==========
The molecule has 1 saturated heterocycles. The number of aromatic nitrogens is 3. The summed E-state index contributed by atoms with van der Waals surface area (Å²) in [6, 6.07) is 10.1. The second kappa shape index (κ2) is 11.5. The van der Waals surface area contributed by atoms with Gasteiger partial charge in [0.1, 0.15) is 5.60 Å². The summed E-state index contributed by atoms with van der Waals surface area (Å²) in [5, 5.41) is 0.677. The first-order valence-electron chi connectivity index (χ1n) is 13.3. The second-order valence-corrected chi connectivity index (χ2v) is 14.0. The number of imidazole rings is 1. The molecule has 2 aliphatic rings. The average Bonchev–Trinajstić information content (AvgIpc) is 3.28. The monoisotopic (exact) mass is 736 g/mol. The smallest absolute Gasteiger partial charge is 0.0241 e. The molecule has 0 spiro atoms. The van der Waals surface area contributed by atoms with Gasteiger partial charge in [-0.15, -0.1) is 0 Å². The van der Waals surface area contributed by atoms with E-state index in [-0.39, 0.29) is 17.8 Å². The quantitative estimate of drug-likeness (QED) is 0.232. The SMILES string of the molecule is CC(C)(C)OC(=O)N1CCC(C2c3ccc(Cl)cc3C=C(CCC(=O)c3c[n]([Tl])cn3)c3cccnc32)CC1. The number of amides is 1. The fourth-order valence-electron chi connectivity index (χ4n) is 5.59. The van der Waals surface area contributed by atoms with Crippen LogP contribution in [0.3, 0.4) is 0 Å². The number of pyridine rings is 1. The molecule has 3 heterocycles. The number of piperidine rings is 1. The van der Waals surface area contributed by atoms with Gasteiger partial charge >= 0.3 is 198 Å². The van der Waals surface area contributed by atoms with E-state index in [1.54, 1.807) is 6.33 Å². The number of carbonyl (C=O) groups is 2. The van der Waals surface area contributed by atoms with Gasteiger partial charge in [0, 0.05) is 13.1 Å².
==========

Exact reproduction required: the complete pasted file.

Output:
The molecule has 1 saturated heterocycles. The number of aromatic nitrogens is 3. The summed E-state index contributed by atoms with van der Waals surface area (Å²) in [6, 6.07) is 10.1. The second kappa shape index (κ2) is 11.5. The van der Waals surface area contributed by atoms with Gasteiger partial charge in [0.1, 0.15) is 5.60 Å². The summed E-state index contributed by atoms with van der Waals surface area (Å²) in [5, 5.41) is 0.677. The first-order valence-electron chi connectivity index (χ1n) is 13.3. The second-order valence-corrected chi connectivity index (χ2v) is 14.0. The number of imidazole rings is 1. The molecule has 2 aliphatic rings. The average Bonchev–Trinajstić information content (AvgIpc) is 3.28. The monoisotopic (exact) mass is 736 g/mol. The smallest absolute Gasteiger partial charge is 0.0241 e. The molecule has 0 spiro atoms. The van der Waals surface area contributed by atoms with Gasteiger partial charge in [-0.15, -0.1) is 0 Å². The van der Waals surface area contributed by atoms with E-state index in [-0.39, 0.29) is 17.8 Å². The quantitative estimate of drug-likeness (QED) is 0.232. The SMILES string of the molecule is CC(C)(C)OC(=O)N1CCC(C2c3ccc(Cl)cc3C=C(CCC(=O)c3c[n]([Tl])cn3)c3cccnc32)CC1. The number of amides is 1. The fourth-order valence-electron chi connectivity index (χ4n) is 5.59. The van der Waals surface area contributed by atoms with Crippen LogP contribution in [0.3, 0.4) is 0 Å². The number of pyridine rings is 1. The molecule has 3 heterocycles. The number of piperidine rings is 1. The van der Waals surface area contributed by atoms with Gasteiger partial charge >= 0.3 is 198 Å². The van der Waals surface area contributed by atoms with E-state index in [1.54, 1.807) is 6.33 Å². The number of carbonyl (C=O) groups is 2. The van der Waals surface area contributed by atoms with Gasteiger partial charge in [0, 0.05) is 13.1 Å².